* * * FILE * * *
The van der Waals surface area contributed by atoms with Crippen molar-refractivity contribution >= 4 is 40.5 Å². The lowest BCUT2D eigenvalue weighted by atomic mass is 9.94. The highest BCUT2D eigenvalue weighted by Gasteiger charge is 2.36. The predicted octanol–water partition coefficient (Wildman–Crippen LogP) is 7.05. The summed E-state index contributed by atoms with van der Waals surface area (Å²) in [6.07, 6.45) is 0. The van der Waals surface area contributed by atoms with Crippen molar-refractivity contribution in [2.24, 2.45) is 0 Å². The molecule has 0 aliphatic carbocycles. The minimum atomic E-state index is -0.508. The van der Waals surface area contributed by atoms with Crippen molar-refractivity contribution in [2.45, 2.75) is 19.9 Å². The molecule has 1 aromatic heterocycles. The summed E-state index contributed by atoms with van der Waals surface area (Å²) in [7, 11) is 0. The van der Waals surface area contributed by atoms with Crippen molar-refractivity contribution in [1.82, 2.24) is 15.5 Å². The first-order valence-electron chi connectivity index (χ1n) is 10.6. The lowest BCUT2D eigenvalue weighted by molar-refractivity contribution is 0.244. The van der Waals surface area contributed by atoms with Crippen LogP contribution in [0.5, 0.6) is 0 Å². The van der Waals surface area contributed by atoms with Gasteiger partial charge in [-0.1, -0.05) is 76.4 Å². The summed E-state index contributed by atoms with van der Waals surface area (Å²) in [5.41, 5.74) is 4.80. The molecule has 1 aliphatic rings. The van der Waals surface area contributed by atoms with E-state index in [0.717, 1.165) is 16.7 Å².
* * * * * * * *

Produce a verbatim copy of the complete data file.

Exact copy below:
The van der Waals surface area contributed by atoms with Crippen molar-refractivity contribution >= 4 is 40.5 Å². The lowest BCUT2D eigenvalue weighted by atomic mass is 9.94. The highest BCUT2D eigenvalue weighted by Gasteiger charge is 2.36. The predicted octanol–water partition coefficient (Wildman–Crippen LogP) is 7.05. The summed E-state index contributed by atoms with van der Waals surface area (Å²) in [6.07, 6.45) is 0. The van der Waals surface area contributed by atoms with Crippen molar-refractivity contribution in [2.24, 2.45) is 0 Å². The molecule has 0 aliphatic carbocycles. The minimum atomic E-state index is -0.508. The van der Waals surface area contributed by atoms with Crippen molar-refractivity contribution in [2.45, 2.75) is 19.9 Å². The molecule has 1 aromatic heterocycles. The summed E-state index contributed by atoms with van der Waals surface area (Å²) in [7, 11) is 0. The van der Waals surface area contributed by atoms with Crippen molar-refractivity contribution in [1.82, 2.24) is 15.5 Å². The first-order valence-electron chi connectivity index (χ1n) is 10.6. The lowest BCUT2D eigenvalue weighted by molar-refractivity contribution is 0.244. The van der Waals surface area contributed by atoms with Crippen LogP contribution in [0.5, 0.6) is 0 Å². The van der Waals surface area contributed by atoms with Gasteiger partial charge in [-0.1, -0.05) is 76.4 Å². The summed E-state index contributed by atoms with van der Waals surface area (Å²) in [5.41, 5.74) is 4.80. The molecule has 1 aliphatic rings. The van der Waals surface area contributed by atoms with E-state index in [0.717, 1.165) is 16.7 Å².